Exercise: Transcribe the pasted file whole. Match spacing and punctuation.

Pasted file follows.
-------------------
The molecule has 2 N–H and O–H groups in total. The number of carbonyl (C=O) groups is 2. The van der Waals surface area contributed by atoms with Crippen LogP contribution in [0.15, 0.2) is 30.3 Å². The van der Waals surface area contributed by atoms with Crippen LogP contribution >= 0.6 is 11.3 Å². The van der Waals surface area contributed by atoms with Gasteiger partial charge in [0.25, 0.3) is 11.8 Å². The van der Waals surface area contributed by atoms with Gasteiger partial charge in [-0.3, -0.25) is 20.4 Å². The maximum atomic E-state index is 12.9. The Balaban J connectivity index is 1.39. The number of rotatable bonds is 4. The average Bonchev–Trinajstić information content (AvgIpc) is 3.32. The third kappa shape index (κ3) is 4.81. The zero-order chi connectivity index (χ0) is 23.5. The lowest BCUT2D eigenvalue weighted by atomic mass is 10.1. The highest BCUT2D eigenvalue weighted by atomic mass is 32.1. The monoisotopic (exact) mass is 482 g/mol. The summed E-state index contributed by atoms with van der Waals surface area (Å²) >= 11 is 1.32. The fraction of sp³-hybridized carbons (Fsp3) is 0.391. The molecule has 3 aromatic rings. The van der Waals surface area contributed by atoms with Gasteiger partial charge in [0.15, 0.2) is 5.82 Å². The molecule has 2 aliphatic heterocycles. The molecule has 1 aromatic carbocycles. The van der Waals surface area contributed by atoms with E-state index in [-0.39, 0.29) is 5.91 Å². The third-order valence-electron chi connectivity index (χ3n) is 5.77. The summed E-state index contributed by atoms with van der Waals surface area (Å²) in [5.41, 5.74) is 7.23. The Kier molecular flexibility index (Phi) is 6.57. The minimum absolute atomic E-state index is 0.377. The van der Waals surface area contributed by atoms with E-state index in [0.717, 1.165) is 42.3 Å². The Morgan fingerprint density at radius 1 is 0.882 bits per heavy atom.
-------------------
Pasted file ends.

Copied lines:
The molecule has 2 N–H and O–H groups in total. The number of carbonyl (C=O) groups is 2. The van der Waals surface area contributed by atoms with Crippen LogP contribution in [0.15, 0.2) is 30.3 Å². The van der Waals surface area contributed by atoms with Crippen LogP contribution >= 0.6 is 11.3 Å². The van der Waals surface area contributed by atoms with Gasteiger partial charge in [0.25, 0.3) is 11.8 Å². The van der Waals surface area contributed by atoms with Gasteiger partial charge in [-0.3, -0.25) is 20.4 Å². The maximum atomic E-state index is 12.9. The Balaban J connectivity index is 1.39. The number of rotatable bonds is 4. The average Bonchev–Trinajstić information content (AvgIpc) is 3.32. The third kappa shape index (κ3) is 4.81. The zero-order chi connectivity index (χ0) is 23.5. The lowest BCUT2D eigenvalue weighted by atomic mass is 10.1. The highest BCUT2D eigenvalue weighted by atomic mass is 32.1. The monoisotopic (exact) mass is 482 g/mol. The summed E-state index contributed by atoms with van der Waals surface area (Å²) >= 11 is 1.32. The fraction of sp³-hybridized carbons (Fsp3) is 0.391. The molecule has 3 aromatic rings. The van der Waals surface area contributed by atoms with Gasteiger partial charge in [0.15, 0.2) is 5.82 Å². The molecule has 2 aliphatic heterocycles. The molecule has 1 aromatic carbocycles. The van der Waals surface area contributed by atoms with E-state index in [-0.39, 0.29) is 5.91 Å². The third-order valence-electron chi connectivity index (χ3n) is 5.77. The summed E-state index contributed by atoms with van der Waals surface area (Å²) in [5.41, 5.74) is 7.23. The Kier molecular flexibility index (Phi) is 6.57. The minimum absolute atomic E-state index is 0.377. The van der Waals surface area contributed by atoms with E-state index in [0.717, 1.165) is 42.3 Å². The Morgan fingerprint density at radius 1 is 0.882 bits per heavy atom.